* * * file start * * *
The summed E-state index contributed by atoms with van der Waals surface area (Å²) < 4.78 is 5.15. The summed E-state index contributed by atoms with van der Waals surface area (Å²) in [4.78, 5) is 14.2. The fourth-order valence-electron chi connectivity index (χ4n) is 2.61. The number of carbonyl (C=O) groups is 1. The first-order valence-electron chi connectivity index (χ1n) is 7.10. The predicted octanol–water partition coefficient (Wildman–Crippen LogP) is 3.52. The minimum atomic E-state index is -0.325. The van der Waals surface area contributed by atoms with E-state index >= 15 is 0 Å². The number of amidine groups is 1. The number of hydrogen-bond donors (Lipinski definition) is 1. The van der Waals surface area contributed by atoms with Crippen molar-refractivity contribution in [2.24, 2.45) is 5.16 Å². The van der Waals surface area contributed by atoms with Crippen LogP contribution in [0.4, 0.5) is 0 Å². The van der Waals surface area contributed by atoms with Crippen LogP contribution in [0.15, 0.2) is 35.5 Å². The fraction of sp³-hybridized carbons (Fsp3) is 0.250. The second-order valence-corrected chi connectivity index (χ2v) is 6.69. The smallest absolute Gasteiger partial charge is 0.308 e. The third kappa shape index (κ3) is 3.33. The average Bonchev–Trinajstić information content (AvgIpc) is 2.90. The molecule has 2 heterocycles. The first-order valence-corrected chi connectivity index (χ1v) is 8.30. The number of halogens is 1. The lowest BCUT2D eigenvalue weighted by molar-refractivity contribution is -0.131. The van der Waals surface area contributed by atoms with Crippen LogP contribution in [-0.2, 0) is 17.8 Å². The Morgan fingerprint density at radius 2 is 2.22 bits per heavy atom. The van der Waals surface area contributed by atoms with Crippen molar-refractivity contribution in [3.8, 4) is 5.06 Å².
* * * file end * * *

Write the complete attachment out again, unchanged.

The summed E-state index contributed by atoms with van der Waals surface area (Å²) < 4.78 is 5.15. The summed E-state index contributed by atoms with van der Waals surface area (Å²) in [4.78, 5) is 14.2. The fourth-order valence-electron chi connectivity index (χ4n) is 2.61. The number of carbonyl (C=O) groups is 1. The first-order valence-electron chi connectivity index (χ1n) is 7.10. The predicted octanol–water partition coefficient (Wildman–Crippen LogP) is 3.52. The minimum atomic E-state index is -0.325. The van der Waals surface area contributed by atoms with E-state index >= 15 is 0 Å². The number of amidine groups is 1. The number of hydrogen-bond donors (Lipinski definition) is 1. The van der Waals surface area contributed by atoms with Crippen molar-refractivity contribution in [2.24, 2.45) is 5.16 Å². The van der Waals surface area contributed by atoms with Crippen LogP contribution in [0.4, 0.5) is 0 Å². The van der Waals surface area contributed by atoms with Crippen LogP contribution in [0.15, 0.2) is 35.5 Å². The fraction of sp³-hybridized carbons (Fsp3) is 0.250. The second-order valence-corrected chi connectivity index (χ2v) is 6.69. The smallest absolute Gasteiger partial charge is 0.308 e. The third kappa shape index (κ3) is 3.33. The average Bonchev–Trinajstić information content (AvgIpc) is 2.90. The molecule has 2 heterocycles. The first-order valence-corrected chi connectivity index (χ1v) is 8.30. The number of halogens is 1. The lowest BCUT2D eigenvalue weighted by molar-refractivity contribution is -0.131. The van der Waals surface area contributed by atoms with Crippen LogP contribution in [-0.2, 0) is 17.8 Å². The Morgan fingerprint density at radius 2 is 2.22 bits per heavy atom. The van der Waals surface area contributed by atoms with Crippen molar-refractivity contribution in [3.8, 4) is 5.06 Å².